Edward William (Ted) Godwin
Calgary native Ted Godwin was born in 1933 and raised in Calgary. He worked as a neon sign designer and a commercial artist, and graduated from the Southern Alberta Institute of Technology and Art in 1955. Godwin was a founding member of the ground breaking modernist group known as the Regina Five, who burst onto the Canadian Art scene in 1961 with a show simply titled The May Show at the Mackenzie Art Gallery. The show created quite a stir, and was picked up and shown at the National Gallery of Canada under a new title: Five Painters from Regina. Godwin, together with Kenneth Lochhead, Ronald Bloore, Douglas Morton and Arthur MacKay became the profoundly influential group of Canadian modernists known as the Regina Five. In 1964 Lochhead and McKay were included in Post Painterly Abstraction, a controversial exhibit curated by Clement Greenberg at the Los Angeles County Museum of Art, while Bloore went on to found Canada’s first dedicated faculty of Fine Arts at York University. Godwin trained further at Emma Lake from 1959 to 1965 under Barnett Newman and Jules Olitski, and taught at the School of Art at Regina’s University of Saskatchewan campus, from 1964 through its transition to the Department of Visual Arts of the University of Regina, until he retired in 1985.
Godwin’s work was most often executed within the framework of a series, such as Tartans, River Edges, explorations of the corners within a work of art, Rocks, Flowers and Scissors and Dying Orchids. An intellectual and sensitive artist, his flamboyant life and periods of turbulence often belied the sensitivity of his work. Retiring from teaching in 1985, he returned to Calgary. Godwin was an avid and expert fly fisherman. With easy access to Calgary’s Bow River, a world-renowned fishing mecca, as well as the waters that drain into various rivers and creeks from the nearby mountains, Godwin’s interest in the hidden mysteries of the river, the contrast between the worlds of the fish in water and the human on land, with the fisherman as the intermediary between the two, provided him with both a personal and painterly Zen. Having swung fully from non-representational work to in-depth, detailed explorations of the various aspects of the river, Godwin adhered to the serial approach, exploring many of the intimate details of nature such as lily pads, roots and wild rice through repeated painterly inquiries. The subject of numerous exhibitions, he was also an author and poet.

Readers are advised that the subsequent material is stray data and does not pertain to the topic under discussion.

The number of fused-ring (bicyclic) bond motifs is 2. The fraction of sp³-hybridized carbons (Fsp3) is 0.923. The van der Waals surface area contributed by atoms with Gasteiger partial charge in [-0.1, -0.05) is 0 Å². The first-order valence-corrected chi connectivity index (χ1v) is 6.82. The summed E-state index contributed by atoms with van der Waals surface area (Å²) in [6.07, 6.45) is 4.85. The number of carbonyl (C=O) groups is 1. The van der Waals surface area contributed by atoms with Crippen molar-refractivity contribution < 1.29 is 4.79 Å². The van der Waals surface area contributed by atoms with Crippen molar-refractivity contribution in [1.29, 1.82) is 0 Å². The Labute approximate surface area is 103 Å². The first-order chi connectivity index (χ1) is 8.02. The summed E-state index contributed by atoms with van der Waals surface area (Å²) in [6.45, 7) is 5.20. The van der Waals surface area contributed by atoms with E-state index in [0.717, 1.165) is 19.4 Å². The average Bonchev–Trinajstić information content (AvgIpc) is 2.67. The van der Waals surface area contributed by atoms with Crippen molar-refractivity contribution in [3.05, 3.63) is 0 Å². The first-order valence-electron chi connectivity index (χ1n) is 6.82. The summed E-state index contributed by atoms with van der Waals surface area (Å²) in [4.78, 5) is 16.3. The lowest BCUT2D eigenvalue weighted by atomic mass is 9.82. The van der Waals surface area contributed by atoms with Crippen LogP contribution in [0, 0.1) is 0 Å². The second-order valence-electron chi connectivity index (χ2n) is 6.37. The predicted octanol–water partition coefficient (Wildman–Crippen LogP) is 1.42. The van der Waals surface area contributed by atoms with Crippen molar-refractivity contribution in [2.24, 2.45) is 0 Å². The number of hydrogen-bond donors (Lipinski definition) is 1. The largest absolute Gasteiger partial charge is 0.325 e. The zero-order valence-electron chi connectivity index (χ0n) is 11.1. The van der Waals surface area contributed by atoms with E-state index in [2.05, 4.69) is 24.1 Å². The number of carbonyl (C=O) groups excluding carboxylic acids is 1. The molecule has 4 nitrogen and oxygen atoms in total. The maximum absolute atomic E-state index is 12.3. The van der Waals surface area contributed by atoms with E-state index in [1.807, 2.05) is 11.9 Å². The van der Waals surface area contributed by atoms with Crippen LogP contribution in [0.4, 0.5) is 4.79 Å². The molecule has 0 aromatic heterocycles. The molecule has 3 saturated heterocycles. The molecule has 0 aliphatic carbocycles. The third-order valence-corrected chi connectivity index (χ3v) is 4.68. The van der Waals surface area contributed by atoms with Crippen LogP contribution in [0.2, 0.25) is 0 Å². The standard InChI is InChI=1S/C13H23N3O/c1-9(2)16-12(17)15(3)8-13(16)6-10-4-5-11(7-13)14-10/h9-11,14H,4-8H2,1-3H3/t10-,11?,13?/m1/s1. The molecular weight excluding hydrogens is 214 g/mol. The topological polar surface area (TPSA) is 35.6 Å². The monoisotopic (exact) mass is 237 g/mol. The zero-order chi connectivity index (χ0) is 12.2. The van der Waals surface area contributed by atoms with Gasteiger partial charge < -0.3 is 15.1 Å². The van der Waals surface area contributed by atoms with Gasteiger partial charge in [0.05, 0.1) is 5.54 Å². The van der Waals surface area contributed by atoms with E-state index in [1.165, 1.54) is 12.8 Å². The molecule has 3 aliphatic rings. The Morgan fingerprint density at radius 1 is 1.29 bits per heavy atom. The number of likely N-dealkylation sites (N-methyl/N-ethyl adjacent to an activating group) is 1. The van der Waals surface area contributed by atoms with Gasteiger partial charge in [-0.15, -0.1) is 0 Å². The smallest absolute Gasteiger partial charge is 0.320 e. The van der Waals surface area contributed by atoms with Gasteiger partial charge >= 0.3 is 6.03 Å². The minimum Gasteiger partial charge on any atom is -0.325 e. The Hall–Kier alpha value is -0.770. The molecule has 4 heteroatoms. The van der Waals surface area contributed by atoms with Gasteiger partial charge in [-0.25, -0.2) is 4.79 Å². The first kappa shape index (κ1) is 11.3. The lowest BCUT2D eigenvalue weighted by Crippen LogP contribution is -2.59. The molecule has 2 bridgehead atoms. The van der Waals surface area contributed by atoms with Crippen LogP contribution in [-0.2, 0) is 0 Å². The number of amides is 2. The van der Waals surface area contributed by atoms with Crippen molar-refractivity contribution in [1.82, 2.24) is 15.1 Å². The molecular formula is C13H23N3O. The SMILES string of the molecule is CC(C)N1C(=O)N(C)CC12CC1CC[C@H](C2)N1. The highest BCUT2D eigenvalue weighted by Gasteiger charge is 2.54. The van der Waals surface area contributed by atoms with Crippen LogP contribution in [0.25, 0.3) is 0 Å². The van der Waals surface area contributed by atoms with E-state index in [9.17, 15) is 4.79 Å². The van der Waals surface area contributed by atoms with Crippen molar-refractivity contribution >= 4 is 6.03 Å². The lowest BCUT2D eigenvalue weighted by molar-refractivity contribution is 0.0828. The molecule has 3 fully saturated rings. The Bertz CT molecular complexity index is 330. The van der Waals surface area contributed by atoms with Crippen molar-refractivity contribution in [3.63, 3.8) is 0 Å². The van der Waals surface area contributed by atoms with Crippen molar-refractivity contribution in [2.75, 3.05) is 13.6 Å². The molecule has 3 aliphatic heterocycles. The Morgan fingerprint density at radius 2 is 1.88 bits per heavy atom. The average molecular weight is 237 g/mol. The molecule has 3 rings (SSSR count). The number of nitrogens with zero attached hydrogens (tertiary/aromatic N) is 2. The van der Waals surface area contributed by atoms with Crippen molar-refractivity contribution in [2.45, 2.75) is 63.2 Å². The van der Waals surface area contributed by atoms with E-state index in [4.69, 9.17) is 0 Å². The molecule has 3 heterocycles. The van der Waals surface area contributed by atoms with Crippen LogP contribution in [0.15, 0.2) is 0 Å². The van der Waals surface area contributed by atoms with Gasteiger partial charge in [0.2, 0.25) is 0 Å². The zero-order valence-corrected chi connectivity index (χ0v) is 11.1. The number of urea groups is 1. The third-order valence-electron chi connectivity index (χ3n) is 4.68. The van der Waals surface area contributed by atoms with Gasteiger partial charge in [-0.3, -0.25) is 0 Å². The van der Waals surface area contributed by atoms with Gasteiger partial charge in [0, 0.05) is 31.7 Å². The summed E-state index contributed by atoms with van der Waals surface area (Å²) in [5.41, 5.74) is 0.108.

Godwin is represented in many public and private collections in Canada, including the National Gallery of Canada, the Art Gallery of Hamilton, the Canada Council Art Bank, the Art Gallery of Ontario and the Glenbow Museum. Godwin was elected to the Royal Canadian Academy in 1974. Together with his fellow members of the Regina Five, he was given an honorary Doctorate of Laws from the University of Regina in 2001, and in that same year he received the Alberta College of Art Award of Excellence. In 2004, he was given the Order of Canada. Godwin died in 2013.
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